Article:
Neuroscience has made enormous strides in recent years, but the science still has a long way to go before it can be fully embraced by the legal community, experts agreed on Oct. 6 at Fordham.
A panel, Neuroscience and Sentencing, was convened at the Lincoln Center campus to launch the new Neuroscience and Law Center at Fordham Law School.
Founded by Deborah W. Denno, Arthur A. McGivney Professor of Law, the center aims to be a multi-disciplinary, evidence-based center that explores the ways in which the law is being affected by changing notions about criminal culpability, free will, thought, behavior, and pain.
The panel featured:
Justice Elizabeth Bennett, Court of Appeal of British Columbia, Court of Appeal of Yukon, and Court Martial Appeal Court of Canada;
The Honorable Denny Chin ’78, U.S. Court of Appeals for the Second Circuit;
Professor Ruben Gur, Departments of Psychiatry, Radiology, and Neurology, Perelman School of Medicine, University of Pennsylvania;
The Honorable Jed Rakoff, U.S. District Court for the Southern District of New York.
While Bennett delved into theoretical questions for which she said she had no answers, Chin talked about the day-to-day business of law, noting that he had yet to oversee a case that was connected to neuroscience. It will appear in tort cases though, as well as concussion cases involving football and hockey, and right-to-die cases.
In criminal cases, neuroscience will likely show up in sentencing hearings, he said. He was skeptical of its use in predicting future behavior though, and wondered how it would apply to Megan’s Law, a statue targeting pedophiles.
“Can one look at a brain image to see whether these individuals have irresistible impulses, and whether there’s a greater likelihood that they will continue to offend? I’m a little troubled by the concept. Maybe some day, but I don’t think we are there,” he said.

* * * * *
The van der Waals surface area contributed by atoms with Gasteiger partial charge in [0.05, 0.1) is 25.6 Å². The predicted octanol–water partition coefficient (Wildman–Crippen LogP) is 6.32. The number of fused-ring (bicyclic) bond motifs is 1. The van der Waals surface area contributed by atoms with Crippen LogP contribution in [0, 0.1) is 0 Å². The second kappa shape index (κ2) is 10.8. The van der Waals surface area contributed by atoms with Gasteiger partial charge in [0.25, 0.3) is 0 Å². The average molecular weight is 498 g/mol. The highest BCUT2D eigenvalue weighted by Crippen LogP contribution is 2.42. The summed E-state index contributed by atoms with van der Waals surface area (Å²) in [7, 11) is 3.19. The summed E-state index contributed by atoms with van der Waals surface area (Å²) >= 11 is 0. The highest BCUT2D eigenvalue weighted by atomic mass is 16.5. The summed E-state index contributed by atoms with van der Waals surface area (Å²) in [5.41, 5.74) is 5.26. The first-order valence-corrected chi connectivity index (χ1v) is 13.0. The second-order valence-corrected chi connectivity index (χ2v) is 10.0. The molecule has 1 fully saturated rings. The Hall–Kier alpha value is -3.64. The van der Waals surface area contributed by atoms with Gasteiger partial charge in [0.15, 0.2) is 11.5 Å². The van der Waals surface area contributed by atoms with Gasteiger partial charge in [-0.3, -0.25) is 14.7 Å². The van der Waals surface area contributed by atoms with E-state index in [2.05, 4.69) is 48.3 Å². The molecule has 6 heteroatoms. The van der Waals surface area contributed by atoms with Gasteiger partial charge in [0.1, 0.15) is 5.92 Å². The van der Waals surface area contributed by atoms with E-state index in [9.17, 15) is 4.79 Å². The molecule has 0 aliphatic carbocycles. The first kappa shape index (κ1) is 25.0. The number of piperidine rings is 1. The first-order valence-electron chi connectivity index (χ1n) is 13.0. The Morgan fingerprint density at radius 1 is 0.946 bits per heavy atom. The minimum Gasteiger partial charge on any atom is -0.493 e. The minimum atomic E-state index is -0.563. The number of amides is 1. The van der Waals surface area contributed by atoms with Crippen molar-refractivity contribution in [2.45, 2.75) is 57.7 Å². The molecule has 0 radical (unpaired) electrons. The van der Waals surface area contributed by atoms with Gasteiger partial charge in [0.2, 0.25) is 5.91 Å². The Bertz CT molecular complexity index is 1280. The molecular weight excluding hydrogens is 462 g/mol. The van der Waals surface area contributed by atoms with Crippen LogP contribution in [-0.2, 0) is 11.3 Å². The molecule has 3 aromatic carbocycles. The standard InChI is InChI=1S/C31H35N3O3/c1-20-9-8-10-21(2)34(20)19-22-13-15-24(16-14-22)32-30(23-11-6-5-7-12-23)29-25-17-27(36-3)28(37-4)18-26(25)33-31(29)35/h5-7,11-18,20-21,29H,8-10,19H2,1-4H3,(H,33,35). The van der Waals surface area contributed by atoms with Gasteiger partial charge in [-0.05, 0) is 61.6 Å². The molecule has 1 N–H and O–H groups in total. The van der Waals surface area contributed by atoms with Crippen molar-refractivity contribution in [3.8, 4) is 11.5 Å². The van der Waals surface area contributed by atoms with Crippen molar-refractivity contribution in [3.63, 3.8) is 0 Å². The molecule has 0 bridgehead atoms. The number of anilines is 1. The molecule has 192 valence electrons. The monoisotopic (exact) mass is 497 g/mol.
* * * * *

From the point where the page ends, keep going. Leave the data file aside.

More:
Illuminating some basics of the science, Gur said the term “free will” is not one that neuroscientists use. One can see this when doctors operate on different-functioning areas of the brain in close proximity—for example, an area that stops epileptic seizures that is close to the part of the brain responsible for language.
“There is a certain region where if I put an electrode and pass some current, patient(s) will start talking. [Then] I put it in another area, and they’ll lift their right hand.
“If you ask patients ‘Why did you lift your right hand?’ they’ll say, ‘I sort of felt like it all of the sudden.’ We have a strong sense that we are the agents of our behavior.
“At the same time, the assumption in neuroscience is, ‘If I just triggered the right part of the brain, you’ll be doing whatever I want you to do.’”
And yet it’s not quite that simple, he said, because interactions among brain parts become a factor in behavior as well, especially if one part is injured or if messages are corrupted.
“Neuroscience in the courtroom is not just showing a picture and saying ‘Here, this is what caused the patient to behave,’” he said.
Rakoff recalled Eugenics in the 1920s, lobotomies in the 1940s, and Freudian psychoanalysis in the 1950s as cautionary examples for those who might pounce on neuroscience in the courtroom.
Even though neuroscience today is far superior to those experiments, it can’t, for example, help determine what to do with someone who is a psychopath, he said.
“These are dilemmas that neuroscience doesn’t really solve. At the same time, I must say, it forces judges to look a lot harder at the basic principles underlying our legal system,” he said.